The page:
Dylan has a way of making tight connections to our hearts... or at least some of us.

Not everyone is so enamored. Nat Hentoff's experience of interviewing Dylan for Playboy magazine in the 60's proved to be an off-putting experience. Others who were once devoted found the sheen to tarnish over time, including biographer Clint Heylin and author Michael Gray whose stories are told herein.

When plagiarism and other charges are raised against their idol, why is that Dylan fans so easily forgive or forget. Nothing ever seems to stick, it just washes away. Yet for others, the accusations leave permanent stains and blemishes that leave their image of the star disfigured. Why?

The New Yorker's review of Kinney's book* begins by stating, "The critic Greil Marcus once told an interviewer that, among musicians, Bob Dylan had the stupidest fans." The opening paragraph then quotes Dylan himself telling Rolling Stone that his fans are pretty much losers. “Why is it when people talk about me they have to go crazy?… May the Lord have mercy on them. They are lost souls.”

And yet, Kinney numbers himself as one of them. Why?

For fans, Dylan books are legion.
What's interesting to me is how the people most tightly wrapped up in their Dylanology are the first to acknowledge that his "autobiography" is full of fabrications. This doesn't bother them at all. Nor does it bother them when he lifts something from here and places it there as if it were his own answer during an interview. It reminds me of when the curtain gets lifted in the Emerald City and the great Oz is just a man like us. Except he really did give gifts to those who journeyed so far to find him and please him. A heart, a brain, and courage.... and Dorothy really did go home again.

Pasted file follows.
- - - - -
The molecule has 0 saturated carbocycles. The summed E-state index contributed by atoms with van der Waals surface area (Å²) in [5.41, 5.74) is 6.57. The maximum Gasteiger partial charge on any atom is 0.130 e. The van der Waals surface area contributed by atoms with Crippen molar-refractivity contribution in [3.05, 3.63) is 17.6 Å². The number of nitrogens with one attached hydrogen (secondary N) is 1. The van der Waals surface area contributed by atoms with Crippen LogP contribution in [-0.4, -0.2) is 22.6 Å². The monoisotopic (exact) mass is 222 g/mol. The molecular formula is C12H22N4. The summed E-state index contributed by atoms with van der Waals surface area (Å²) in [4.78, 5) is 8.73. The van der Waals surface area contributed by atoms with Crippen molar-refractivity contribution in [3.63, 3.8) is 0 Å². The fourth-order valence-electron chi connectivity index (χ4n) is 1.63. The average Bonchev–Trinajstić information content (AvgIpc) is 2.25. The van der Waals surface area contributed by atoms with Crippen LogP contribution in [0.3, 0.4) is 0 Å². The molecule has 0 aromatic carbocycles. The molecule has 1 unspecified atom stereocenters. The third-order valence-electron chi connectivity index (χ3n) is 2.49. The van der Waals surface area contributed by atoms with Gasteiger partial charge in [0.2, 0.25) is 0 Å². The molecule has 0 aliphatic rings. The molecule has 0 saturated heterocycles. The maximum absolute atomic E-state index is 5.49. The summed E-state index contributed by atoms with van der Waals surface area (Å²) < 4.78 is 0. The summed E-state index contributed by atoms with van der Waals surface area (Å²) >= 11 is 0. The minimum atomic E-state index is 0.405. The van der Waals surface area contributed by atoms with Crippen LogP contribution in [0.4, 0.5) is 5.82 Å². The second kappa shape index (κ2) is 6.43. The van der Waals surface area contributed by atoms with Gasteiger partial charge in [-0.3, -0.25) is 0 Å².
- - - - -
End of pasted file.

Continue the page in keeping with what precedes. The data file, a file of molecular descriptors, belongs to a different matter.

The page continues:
For Dylan fans, the gift he's given is a legacy of music, and musical performances, that seem to remain endlessly satisfying in one way or another. And the superfans, or Dylanologists, who go the extra mile to see as many concerts as possible, or collect as much memorabilia as possible, or as many tapes of concerts as possible... well, they're really not unique to Dylan. There were Deadheads, and there have been other kinds of fans who friends must have wondered -- or even worried -- about.

Kudos to David Kinney that he got this opportunity to devote so much of his time to a project like this, and to meet so many interesting and unusual people. He wasn't shy about going after his "live game." Bill Pagel, who owns the house young Robert Zimmerman first lived in, told how the Pullitzer Prize-winning journalist got him into the book. "This guy asked me if I was going to Duluth, and when I said yes he asked if I would give him a lift. Next thing you know I am stuck in a car with this journalist asking me questions. What was I going to do? I couldn't just not talk for an hour and a half."

Well, Pagel understands the game. He's not afraid to go after what he wants. That might be why he owns the house, and so much more, and why he's one of the characters in chapter one.

It will be interesting to see how the sales go for this book. No doubt Dylanologists will be purchasing it. Sales numbers will give us an inkling just how large the tribe really is.

Meantime, life goes on all around us... Listen to the music.


* Bob Dylan, Fanboy by Ian Crouch, The New Yorker, May 20, 2014